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This chapter is from the book

Working with Tree Maps

New to Xcelsius 2008 is the Tree Map component. Tree Map components simultaneously use color and size to represent data pairs, such as median income level and employee turnover. A Tree Map component is a collection of non-overlapping colored tiles that completely fill up a large rectangle (see Figure 5.28).

Figure 5.28

Figure 5.28 Tree Map components display data by size and color and support drill down.

Each tile represents a row of data. Its size corresponds to the relative contribution of a specific measure, such as sales volume. The color of each rectangle can represent a different kind of measure, such as profitability.

A Tree Map component automatically arranges the tiles based on size and then by color or shading.

Tree maps are pretty, but unless you can easily connect them to data they use, their benefits are limited. In a world where there are lots of different kinds of data to examine, it would be nice to be able to choose datasets as easily as you can with the XY chart examples outlined a few pages ago.

Figure 5.29 shows the spreadsheet used to create the dashboard shown in Figure 5.28. The dataset in column C determines the tile size on the tree map. The dataset in column C is used to set the shading of colors for each of the tiles. When you start thinking about placing your data in two columns, one of which shows up as tile size and the other as tile color, the setup of a tree map becomes particularly easy to envision. The greater complexity comes about by shuttling data so that it is conveniently easy for a tree map to use.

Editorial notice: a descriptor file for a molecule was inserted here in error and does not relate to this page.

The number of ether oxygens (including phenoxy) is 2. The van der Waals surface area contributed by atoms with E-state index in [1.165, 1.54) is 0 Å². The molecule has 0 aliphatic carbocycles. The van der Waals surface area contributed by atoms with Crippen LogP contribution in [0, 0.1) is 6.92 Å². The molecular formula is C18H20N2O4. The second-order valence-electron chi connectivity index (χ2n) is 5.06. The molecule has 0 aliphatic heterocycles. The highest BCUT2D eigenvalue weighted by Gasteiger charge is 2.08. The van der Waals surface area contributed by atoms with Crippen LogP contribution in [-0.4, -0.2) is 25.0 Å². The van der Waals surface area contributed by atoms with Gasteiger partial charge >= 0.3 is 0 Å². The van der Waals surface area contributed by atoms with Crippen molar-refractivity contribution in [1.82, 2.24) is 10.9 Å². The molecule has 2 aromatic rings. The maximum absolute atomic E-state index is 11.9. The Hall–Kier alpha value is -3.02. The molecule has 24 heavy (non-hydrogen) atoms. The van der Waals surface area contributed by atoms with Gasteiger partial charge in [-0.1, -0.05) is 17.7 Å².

Figure 5.29

Figure 5.29 The spreadsheet setup for a tree map.

Rather than reinvent the wheel, it makes sense to reuse spreadsheet designs already developed and vetted. You can use one of the spreadsheets already prepared in this chapter (refer to Figure 5.23) for the tree map.

In fact, the spreadsheet of Figure 5.25 was actually used to build this dashboard. Basically, the data was swapped, and a few formulas were tweaked. There is also a little extra work involved in drilling down to detailed information based on the selected tile.

Before we leave the topic of tree maps, I need to mention a few things about them:

  • The hover text in a tree map typically consumes a fair amount of screen space. It can easily obscure other relevant data. For this reason, the drill down data is placed below the tree map and not to the right of it.
  • When selecting colors for high and low values, try to stay in the same color family and vary the brightness.
  • Each data series in a tree map consists of a pair of correlated datasets—one column for the size and the other for color. If you want to add a second series, place the data immediately to the right of the first data series.
  • The tile area, and not the tile length or width, is proportional to its underlying data. If sales increased by a factor of 9, the relative length and width of the tile would increase by a factor of 3. This is both a good and bad thing. Because the total area for the whole tree map remains conserved, the other tile sizes get scaled down by a lesser amount. Small values don’t get diminished so quickly. It is also more difficult to interpret because we are used to linear proportionality, but in a tree map, tile size is proportional to the square root of its underlying data.

While a tree map may be pretty to look at, it doesn’t do anything that an XY chart doesn’t. Actually, an XY chart can be easier to interpret than a tree map. If you stop and think about it, the data points in an XY chart are, by definition, already sorted.

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